|Cadmium Yellow Pale|
|Permanent Alizarin Crimson|
|Winsor Blue (red shade)|
|Hues & Tints produced from mixing varying proportions
of two near primaries:
Cadmium Yellow Pale (CYP) and French Ultramarine(FU)
|CYP||Hue1||Hue 2||Hue 3||Hue 4||Hue 5||Hue 6||Hue7||Hue 8||FU|
| Hues produced from mixing varying proportions
of two near complementary colours:
French Ultramarine(FU) and Burnt Sienna (BS)
|FU||Hue1||Hue 2||Hue 3||Hue 4||Hue 5||Hue 6||Hue7||Hue 8||BS|
The interactive chart above shows only one proportioned mix of two colours. A much greater range of hues for each combination is possible by varying the relative proportion of each colour and a wider range of tints is possible by the addition of more water. The next chart shows the result of varying the proportions of each of the two colours being mixed. The first example shows the effect of mixing two colours which are near to primary colours. It also shows the tints available by adding more water to one of the hues (Hue 6). The second example shows the neutralising effect obtained when complementary colours are mixed in varying proportions.
When mixing colours start with the lighter of the two colours and gradually add the darker colour until the desired tint is achieved. Mix colours by combining the minimum number of colours, two if possible, this way your colours will stay clean and fresh.
Get to know the properties of the paints you are using. Make a chart like the one below which shows combinations of your palette of colours with each other, this will save time and money in the future and will provide valuable experience in identifying the colours which you can achieve using your palette of colours - Use a maximum of 10 colours and stick to these until you become familiar with their properties, mixing abilities, granulation etc.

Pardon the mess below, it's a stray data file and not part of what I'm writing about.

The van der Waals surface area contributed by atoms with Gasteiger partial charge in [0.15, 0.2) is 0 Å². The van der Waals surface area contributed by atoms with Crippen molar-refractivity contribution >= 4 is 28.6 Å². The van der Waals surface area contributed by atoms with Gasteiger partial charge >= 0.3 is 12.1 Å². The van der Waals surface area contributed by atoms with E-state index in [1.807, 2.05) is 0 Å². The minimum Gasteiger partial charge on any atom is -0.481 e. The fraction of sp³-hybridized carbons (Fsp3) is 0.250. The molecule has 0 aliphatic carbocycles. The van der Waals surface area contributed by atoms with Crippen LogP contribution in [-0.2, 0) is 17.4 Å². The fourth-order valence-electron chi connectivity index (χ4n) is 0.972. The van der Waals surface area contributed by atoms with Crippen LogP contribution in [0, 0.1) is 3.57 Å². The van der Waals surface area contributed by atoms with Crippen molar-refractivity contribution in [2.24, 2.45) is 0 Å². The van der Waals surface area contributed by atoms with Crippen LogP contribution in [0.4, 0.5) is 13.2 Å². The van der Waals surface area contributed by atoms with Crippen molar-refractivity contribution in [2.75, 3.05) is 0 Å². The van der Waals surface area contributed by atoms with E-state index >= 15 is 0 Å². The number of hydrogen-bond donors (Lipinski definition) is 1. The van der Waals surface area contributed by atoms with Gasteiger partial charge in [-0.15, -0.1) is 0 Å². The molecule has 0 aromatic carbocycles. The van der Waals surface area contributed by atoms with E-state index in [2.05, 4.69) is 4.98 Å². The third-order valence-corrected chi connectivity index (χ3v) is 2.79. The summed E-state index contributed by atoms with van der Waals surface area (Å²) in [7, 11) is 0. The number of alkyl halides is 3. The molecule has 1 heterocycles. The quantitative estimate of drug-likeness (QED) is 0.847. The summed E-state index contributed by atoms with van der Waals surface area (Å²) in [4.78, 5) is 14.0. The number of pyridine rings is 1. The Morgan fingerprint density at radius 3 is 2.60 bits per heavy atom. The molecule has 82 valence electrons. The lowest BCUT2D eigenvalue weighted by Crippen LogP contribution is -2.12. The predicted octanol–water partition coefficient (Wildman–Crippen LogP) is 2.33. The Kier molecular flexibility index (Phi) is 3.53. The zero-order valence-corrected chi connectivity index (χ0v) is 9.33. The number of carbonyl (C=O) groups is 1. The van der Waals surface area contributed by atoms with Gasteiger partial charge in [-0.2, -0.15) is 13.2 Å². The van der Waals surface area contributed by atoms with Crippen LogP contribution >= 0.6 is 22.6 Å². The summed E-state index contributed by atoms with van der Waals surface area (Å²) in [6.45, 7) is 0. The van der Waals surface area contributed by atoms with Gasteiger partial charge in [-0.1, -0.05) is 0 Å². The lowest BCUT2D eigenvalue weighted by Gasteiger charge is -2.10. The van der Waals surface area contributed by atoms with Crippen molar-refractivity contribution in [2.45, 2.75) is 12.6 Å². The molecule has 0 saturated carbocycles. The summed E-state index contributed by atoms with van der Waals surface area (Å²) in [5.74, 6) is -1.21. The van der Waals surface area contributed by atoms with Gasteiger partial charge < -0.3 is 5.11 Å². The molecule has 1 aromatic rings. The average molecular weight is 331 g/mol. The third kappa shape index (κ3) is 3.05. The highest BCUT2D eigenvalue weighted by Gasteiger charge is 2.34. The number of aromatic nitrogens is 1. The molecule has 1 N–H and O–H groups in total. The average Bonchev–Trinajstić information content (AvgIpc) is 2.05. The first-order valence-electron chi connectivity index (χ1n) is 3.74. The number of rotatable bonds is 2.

It's much better to start with a palette consisting of a few colours and mix others, rather than have a large number of ready made colours. In any painting it is also better to use only those colours that are necessary- usually no more than six or seven. This way the picture will have harmony as the resulting colour mixes will have a common theme. Many successful pictures are painted using only 3 or 4 colours e.g. French Ultramarine (blue), Light Red (red), Raw Sienna (Yellow) and Burnt Sienna (Orange). It's good practice to paint pictures with a limited palette such as this.